LOCATION: Nebraska General Assembly
DOCKET NO.: 98-896
DECIDED BY: Rehnquist Court (1986-2005)
LOWER COURT: United States Court of Appeals for the Fifth Circuit
CITATION: 528 US 549 (2000)
ARGUED: Nov 03, 1999
DECIDED: Feb 23, 2000
Charles T. Frazier, Jr. - Argued the cause for the respondents
Richard P. Hogan, Jr. - Argued the cause for the petitioner
Facts of the case
Mark Rotella was admitted to a Brookhaven Psychiatric Pavilion in 1985 and discharged in 1986 after Brookhaven allegedly coerced him to stay longer than he intended. In 1994, the facility's parent company pleaded guilty to charges of fraud, conspiracy and violations of RICO, for giving physicians monetary incentives to needlessly admit, treat and retain patients at their hospitals. Rotella learned of the plea that same year, and in 1997 he filed a civil damages action under the Racketeer Influenced and Corrupt Organizations Act (RICO), claiming that the Brookhaven doctors and related business entities, had conspired to keep him hospitalized to maximize their profits. RICO makes it criminal "to conduct" an "enterprise's affairs through a pattern of racketeering activity." A "pattern" requires at least two acts of racketeering activity, the last of which occurred within 10 years after the commission of a prior act. Brookhaven countered that the statute of limitations under RICO had run on the charge. The District Court granted Brookhaven summary judgment on the ground that the 4-year limitation period for civil RICO claims had expired in 1990, four years after Rotella admitted discovering his injury. In affirming, the Court of Appeals rejected Rotella's argument that the limitations period does not begin to run until a plaintiff discovers (or should have discovered) both the injury and the pattern of racketeering activity.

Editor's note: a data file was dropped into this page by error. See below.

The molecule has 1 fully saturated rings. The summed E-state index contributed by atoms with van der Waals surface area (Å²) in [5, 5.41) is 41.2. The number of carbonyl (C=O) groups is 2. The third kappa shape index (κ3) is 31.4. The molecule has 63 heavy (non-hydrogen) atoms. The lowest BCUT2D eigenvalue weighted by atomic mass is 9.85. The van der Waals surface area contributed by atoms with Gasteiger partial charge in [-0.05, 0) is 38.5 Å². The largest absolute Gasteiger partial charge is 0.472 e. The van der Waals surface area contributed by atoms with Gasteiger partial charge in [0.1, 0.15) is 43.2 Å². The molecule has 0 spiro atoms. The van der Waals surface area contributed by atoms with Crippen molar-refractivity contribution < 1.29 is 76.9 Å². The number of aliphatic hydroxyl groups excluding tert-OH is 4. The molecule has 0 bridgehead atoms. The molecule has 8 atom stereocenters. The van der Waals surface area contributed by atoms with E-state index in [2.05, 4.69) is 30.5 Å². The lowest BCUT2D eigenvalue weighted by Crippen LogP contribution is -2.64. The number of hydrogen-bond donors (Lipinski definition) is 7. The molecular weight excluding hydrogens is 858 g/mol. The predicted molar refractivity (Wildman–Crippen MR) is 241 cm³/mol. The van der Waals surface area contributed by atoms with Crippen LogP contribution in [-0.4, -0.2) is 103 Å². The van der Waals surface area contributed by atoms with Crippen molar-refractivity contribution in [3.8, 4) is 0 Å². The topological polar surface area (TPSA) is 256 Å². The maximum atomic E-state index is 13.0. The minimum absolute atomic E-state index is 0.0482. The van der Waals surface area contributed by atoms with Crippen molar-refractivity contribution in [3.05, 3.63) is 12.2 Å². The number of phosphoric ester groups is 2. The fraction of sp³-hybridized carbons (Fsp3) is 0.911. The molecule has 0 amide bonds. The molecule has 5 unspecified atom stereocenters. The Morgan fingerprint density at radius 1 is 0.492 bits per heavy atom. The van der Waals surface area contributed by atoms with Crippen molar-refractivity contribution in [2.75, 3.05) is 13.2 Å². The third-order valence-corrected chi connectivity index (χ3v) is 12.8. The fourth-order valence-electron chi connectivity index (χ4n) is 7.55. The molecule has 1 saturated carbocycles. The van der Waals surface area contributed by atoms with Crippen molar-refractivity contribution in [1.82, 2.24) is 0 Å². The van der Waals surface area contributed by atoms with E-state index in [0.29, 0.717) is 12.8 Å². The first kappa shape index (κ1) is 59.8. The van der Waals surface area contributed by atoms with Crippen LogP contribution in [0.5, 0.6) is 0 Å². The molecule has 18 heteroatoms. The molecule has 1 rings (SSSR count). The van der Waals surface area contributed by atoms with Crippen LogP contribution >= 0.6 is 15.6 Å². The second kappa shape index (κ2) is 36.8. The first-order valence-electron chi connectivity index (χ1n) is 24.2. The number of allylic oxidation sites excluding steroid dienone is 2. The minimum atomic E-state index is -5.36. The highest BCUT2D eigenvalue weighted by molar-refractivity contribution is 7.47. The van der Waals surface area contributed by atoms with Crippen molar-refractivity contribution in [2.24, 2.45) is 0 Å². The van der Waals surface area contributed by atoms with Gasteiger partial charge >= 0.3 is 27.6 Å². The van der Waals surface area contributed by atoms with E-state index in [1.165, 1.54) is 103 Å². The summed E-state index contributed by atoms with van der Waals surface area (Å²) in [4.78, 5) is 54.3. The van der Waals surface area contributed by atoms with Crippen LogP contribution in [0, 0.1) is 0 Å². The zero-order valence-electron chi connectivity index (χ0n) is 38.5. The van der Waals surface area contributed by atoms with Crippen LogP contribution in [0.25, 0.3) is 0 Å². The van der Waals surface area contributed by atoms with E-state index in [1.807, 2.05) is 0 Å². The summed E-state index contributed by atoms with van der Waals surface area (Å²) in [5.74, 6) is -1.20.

Does the four year statute of limitations on claims under the Racketeer Influenced and Corrupt Organizations Act begin to run before a claimant actually discovers that a defendant's racketeering activity caused the harm?
Media for Rotella v. WoodAudio Transcription for Oral Argument - November 03, 1999 in Rotella v. Wood
Audio Transcription for Opinion Announcement - February 23, 2000 in Rotella v. Wood
William H. Rehnquist:
The opinion of the Court in No. 98-896, Rotella against Wood will be announced by Justice Souter.
David H. Souter:
This case comes to us on writ of certiorari to the United States Court of Appeals for the Fifth Circuit.
Petitioner Mark Rotella claimed that the respondents, the doctors and related companies had conspired to keep him hospitalized in order to maximize their profits back in 1985 and 1986.
Rotella discovered his injury in 1986.
In 1994, Rotella learned that the hospital’s parent company and one of its directors had pleaded guilty that he had a criminal fraud.
That fraud related to illegal agreements and improper relationships between the company and its doctors.
In 1997, Rotella filed a civil claim under the Racketeer Influenced and Corrupt Organizations Act known as RICO.
The District Court granted the respondents summary judgment on the ground that the four-year statute of limitations period for civil RICO claims had expired in 1990, four years after Rotella admitted discovery of his injury.
The Fifth Circuit affirmed.
In the unanimous opinion filed today with the Clerk of the Court, we affirm the judgment of the Fifth Circuit.
RICO makes it wrongful to conduct an enterprise’s affairs through a pattern of racketeering activity.
A pattern consists of at least two acts, the last of which occurred within ten years of a prior act.
In agency holding company against Malley-Duff & Associates, we adopted a four-year statute of limitations for civil RICO.
Rotella argues that the four-year period should start to run only when a plaintiff like him discovers both the injury and the pattern of racketeering activity, but we declined to adopt Rotella’s proposed injury and patterned discover rule.
To do that would extend the limitations period well beyond the time when a cause of action is complete and it would undermine the policies of repose and elimination of stale claims and the promotion of certainty.
It would also clash with the limitations imposed and anti-trust suits under the Clayton Act, which Congress relied on as an analogy when RICO was under consideration.
Both the Clayton Act and RICO share the objective of encouraging civil litigation not merely to compensate victims, but deterring the victims themselves into private attorney’s general undertaking litigation in the public good.
Such a benefit is better obtained sooner rather than later.
The Clayton Act analogy reflects Congress’ clear intent to reject a longer rule under RICO.
The fact that a RICO pattern maybe difficult to discover and often involves fraud is not enough to support the adoption of the rule that Rotella seeks.